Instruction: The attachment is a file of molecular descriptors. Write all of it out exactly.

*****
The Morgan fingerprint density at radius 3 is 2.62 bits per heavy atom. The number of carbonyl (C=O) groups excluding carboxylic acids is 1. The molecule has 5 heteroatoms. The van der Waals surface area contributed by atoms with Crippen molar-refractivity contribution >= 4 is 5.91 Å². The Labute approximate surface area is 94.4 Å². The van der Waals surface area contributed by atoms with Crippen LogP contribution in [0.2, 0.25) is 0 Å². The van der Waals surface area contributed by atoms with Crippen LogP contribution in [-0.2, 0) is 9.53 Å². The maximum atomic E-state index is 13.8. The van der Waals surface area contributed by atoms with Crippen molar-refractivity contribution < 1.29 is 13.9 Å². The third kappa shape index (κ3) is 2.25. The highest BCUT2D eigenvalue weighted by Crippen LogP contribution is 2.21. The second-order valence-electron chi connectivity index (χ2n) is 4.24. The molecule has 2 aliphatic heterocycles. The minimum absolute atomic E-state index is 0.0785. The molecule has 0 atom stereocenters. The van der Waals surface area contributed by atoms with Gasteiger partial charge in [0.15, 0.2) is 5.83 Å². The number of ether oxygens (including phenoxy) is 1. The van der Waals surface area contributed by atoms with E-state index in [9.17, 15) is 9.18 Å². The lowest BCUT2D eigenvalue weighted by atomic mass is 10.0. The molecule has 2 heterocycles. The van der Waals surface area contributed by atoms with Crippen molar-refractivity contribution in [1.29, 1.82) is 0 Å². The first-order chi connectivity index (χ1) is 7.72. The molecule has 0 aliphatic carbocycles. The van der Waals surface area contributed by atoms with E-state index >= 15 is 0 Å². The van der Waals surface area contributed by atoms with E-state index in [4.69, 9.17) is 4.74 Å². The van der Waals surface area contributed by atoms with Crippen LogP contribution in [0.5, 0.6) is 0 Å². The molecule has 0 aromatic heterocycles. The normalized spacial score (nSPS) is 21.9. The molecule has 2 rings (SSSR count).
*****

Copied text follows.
The Morgan fingerprint density at radius 3 is 2.62 bits per heavy atom. The number of carbonyl (C=O) groups excluding carboxylic acids is 1. The molecule has 5 heteroatoms. The van der Waals surface area contributed by atoms with Crippen molar-refractivity contribution >= 4 is 5.91 Å². The Labute approximate surface area is 94.4 Å². The van der Waals surface area contributed by atoms with Crippen LogP contribution in [0.2, 0.25) is 0 Å². The van der Waals surface area contributed by atoms with Crippen LogP contribution in [-0.2, 0) is 9.53 Å². The maximum atomic E-state index is 13.8. The van der Waals surface area contributed by atoms with Crippen molar-refractivity contribution < 1.29 is 13.9 Å². The third kappa shape index (κ3) is 2.25. The highest BCUT2D eigenvalue weighted by Crippen LogP contribution is 2.21. The second-order valence-electron chi connectivity index (χ2n) is 4.24. The molecule has 2 aliphatic heterocycles. The minimum absolute atomic E-state index is 0.0785. The molecule has 0 atom stereocenters. The van der Waals surface area contributed by atoms with Gasteiger partial charge in [0.15, 0.2) is 5.83 Å². The number of ether oxygens (including phenoxy) is 1. The van der Waals surface area contributed by atoms with E-state index in [9.17, 15) is 9.18 Å². The lowest BCUT2D eigenvalue weighted by atomic mass is 10.0. The molecule has 2 heterocycles. The van der Waals surface area contributed by atoms with Crippen molar-refractivity contribution in [1.29, 1.82) is 0 Å². The first-order chi connectivity index (χ1) is 7.72. The molecule has 0 aliphatic carbocycles. The van der Waals surface area contributed by atoms with E-state index >= 15 is 0 Å². The van der Waals surface area contributed by atoms with E-state index in [4.69, 9.17) is 4.74 Å². The van der Waals surface area contributed by atoms with Crippen LogP contribution in [0.5, 0.6) is 0 Å². The molecule has 0 aromatic heterocycles. The normalized spacial score (nSPS) is 21.9. The molecule has 2 rings (SSSR count).